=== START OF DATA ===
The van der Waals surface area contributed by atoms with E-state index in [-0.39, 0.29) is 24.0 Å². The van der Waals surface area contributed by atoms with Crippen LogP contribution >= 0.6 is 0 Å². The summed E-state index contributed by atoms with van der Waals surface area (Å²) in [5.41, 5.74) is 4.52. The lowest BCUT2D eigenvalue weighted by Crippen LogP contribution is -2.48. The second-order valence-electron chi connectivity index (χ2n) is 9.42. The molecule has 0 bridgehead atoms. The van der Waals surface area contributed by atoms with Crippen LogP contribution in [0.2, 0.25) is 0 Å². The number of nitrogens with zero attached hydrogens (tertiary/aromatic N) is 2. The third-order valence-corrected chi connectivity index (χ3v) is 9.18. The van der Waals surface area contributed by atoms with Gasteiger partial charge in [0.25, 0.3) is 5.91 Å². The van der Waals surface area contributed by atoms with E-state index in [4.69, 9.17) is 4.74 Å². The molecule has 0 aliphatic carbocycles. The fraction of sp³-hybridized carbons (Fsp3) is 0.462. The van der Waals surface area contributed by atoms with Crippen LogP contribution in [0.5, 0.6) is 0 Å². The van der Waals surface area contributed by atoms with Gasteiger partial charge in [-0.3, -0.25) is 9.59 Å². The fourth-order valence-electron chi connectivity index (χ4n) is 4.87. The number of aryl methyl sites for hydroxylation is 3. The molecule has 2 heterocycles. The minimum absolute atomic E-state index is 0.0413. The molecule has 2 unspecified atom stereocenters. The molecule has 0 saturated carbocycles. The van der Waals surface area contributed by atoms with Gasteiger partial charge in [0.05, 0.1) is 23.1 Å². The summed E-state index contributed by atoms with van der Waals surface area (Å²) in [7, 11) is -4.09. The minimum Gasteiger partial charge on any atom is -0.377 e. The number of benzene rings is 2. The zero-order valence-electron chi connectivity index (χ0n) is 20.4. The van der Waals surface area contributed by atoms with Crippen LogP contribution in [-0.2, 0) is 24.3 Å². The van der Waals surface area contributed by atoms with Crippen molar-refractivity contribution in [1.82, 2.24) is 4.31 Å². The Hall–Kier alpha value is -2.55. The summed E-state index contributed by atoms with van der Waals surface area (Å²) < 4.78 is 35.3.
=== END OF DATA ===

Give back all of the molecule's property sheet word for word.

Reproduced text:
The van der Waals surface area contributed by atoms with E-state index in [-0.39, 0.29) is 24.0 Å². The van der Waals surface area contributed by atoms with Crippen LogP contribution >= 0.6 is 0 Å². The summed E-state index contributed by atoms with van der Waals surface area (Å²) in [5.41, 5.74) is 4.52. The lowest BCUT2D eigenvalue weighted by Crippen LogP contribution is -2.48. The second-order valence-electron chi connectivity index (χ2n) is 9.42. The molecule has 0 bridgehead atoms. The van der Waals surface area contributed by atoms with Crippen LogP contribution in [0.2, 0.25) is 0 Å². The number of nitrogens with zero attached hydrogens (tertiary/aromatic N) is 2. The third-order valence-corrected chi connectivity index (χ3v) is 9.18. The van der Waals surface area contributed by atoms with Gasteiger partial charge in [0.25, 0.3) is 5.91 Å². The van der Waals surface area contributed by atoms with E-state index in [4.69, 9.17) is 4.74 Å². The molecule has 0 aliphatic carbocycles. The fraction of sp³-hybridized carbons (Fsp3) is 0.462. The van der Waals surface area contributed by atoms with Crippen LogP contribution in [0.5, 0.6) is 0 Å². The van der Waals surface area contributed by atoms with Gasteiger partial charge in [-0.3, -0.25) is 9.59 Å². The fourth-order valence-electron chi connectivity index (χ4n) is 4.87. The number of aryl methyl sites for hydroxylation is 3. The molecule has 2 heterocycles. The minimum absolute atomic E-state index is 0.0413. The molecule has 2 unspecified atom stereocenters. The molecule has 0 saturated carbocycles. The van der Waals surface area contributed by atoms with Gasteiger partial charge in [0.05, 0.1) is 23.1 Å². The summed E-state index contributed by atoms with van der Waals surface area (Å²) in [7, 11) is -4.09. The minimum Gasteiger partial charge on any atom is -0.377 e. The number of benzene rings is 2. The zero-order valence-electron chi connectivity index (χ0n) is 20.4. The van der Waals surface area contributed by atoms with Crippen LogP contribution in [-0.2, 0) is 24.3 Å². The van der Waals surface area contributed by atoms with Crippen molar-refractivity contribution in [1.82, 2.24) is 4.31 Å². The Hall–Kier alpha value is -2.55. The summed E-state index contributed by atoms with van der Waals surface area (Å²) < 4.78 is 35.3.